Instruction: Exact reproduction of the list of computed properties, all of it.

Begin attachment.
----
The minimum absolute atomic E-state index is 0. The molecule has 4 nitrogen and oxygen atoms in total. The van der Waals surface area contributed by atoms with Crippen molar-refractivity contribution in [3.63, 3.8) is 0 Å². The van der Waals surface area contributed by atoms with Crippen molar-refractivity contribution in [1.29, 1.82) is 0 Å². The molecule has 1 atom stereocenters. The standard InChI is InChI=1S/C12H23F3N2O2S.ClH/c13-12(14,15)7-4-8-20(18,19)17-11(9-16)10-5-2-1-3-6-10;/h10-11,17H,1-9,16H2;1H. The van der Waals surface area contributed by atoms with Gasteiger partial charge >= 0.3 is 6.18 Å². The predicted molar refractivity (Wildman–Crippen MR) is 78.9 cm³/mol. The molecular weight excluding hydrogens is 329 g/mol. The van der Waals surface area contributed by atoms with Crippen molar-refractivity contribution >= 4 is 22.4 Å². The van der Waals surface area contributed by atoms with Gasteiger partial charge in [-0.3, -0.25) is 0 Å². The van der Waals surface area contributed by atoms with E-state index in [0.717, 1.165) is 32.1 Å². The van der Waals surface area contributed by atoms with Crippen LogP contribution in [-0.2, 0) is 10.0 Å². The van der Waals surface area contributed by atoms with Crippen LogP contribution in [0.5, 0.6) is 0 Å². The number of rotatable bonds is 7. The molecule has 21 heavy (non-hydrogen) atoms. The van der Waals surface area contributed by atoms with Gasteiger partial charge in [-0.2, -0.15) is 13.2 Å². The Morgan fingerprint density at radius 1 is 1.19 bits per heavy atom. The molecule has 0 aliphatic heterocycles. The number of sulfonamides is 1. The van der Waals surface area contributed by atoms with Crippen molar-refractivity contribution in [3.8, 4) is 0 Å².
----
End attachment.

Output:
The minimum absolute atomic E-state index is 0. The molecule has 4 nitrogen and oxygen atoms in total. The van der Waals surface area contributed by atoms with Crippen molar-refractivity contribution in [3.63, 3.8) is 0 Å². The van der Waals surface area contributed by atoms with Crippen molar-refractivity contribution in [1.29, 1.82) is 0 Å². The molecule has 1 atom stereocenters. The standard InChI is InChI=1S/C12H23F3N2O2S.ClH/c13-12(14,15)7-4-8-20(18,19)17-11(9-16)10-5-2-1-3-6-10;/h10-11,17H,1-9,16H2;1H. The van der Waals surface area contributed by atoms with Gasteiger partial charge >= 0.3 is 6.18 Å². The predicted molar refractivity (Wildman–Crippen MR) is 78.9 cm³/mol. The molecular weight excluding hydrogens is 329 g/mol. The van der Waals surface area contributed by atoms with Crippen molar-refractivity contribution >= 4 is 22.4 Å². The van der Waals surface area contributed by atoms with Gasteiger partial charge in [-0.3, -0.25) is 0 Å². The van der Waals surface area contributed by atoms with E-state index in [0.717, 1.165) is 32.1 Å². The van der Waals surface area contributed by atoms with Crippen LogP contribution in [-0.2, 0) is 10.0 Å². The van der Waals surface area contributed by atoms with Crippen LogP contribution in [0.5, 0.6) is 0 Å². The number of rotatable bonds is 7. The molecule has 21 heavy (non-hydrogen) atoms. The van der Waals surface area contributed by atoms with Gasteiger partial charge in [-0.2, -0.15) is 13.2 Å². The Morgan fingerprint density at radius 1 is 1.19 bits per heavy atom. The molecule has 0 aliphatic heterocycles. The number of sulfonamides is 1. The van der Waals surface area contributed by atoms with Crippen molar-refractivity contribution in [3.8, 4) is 0 Å².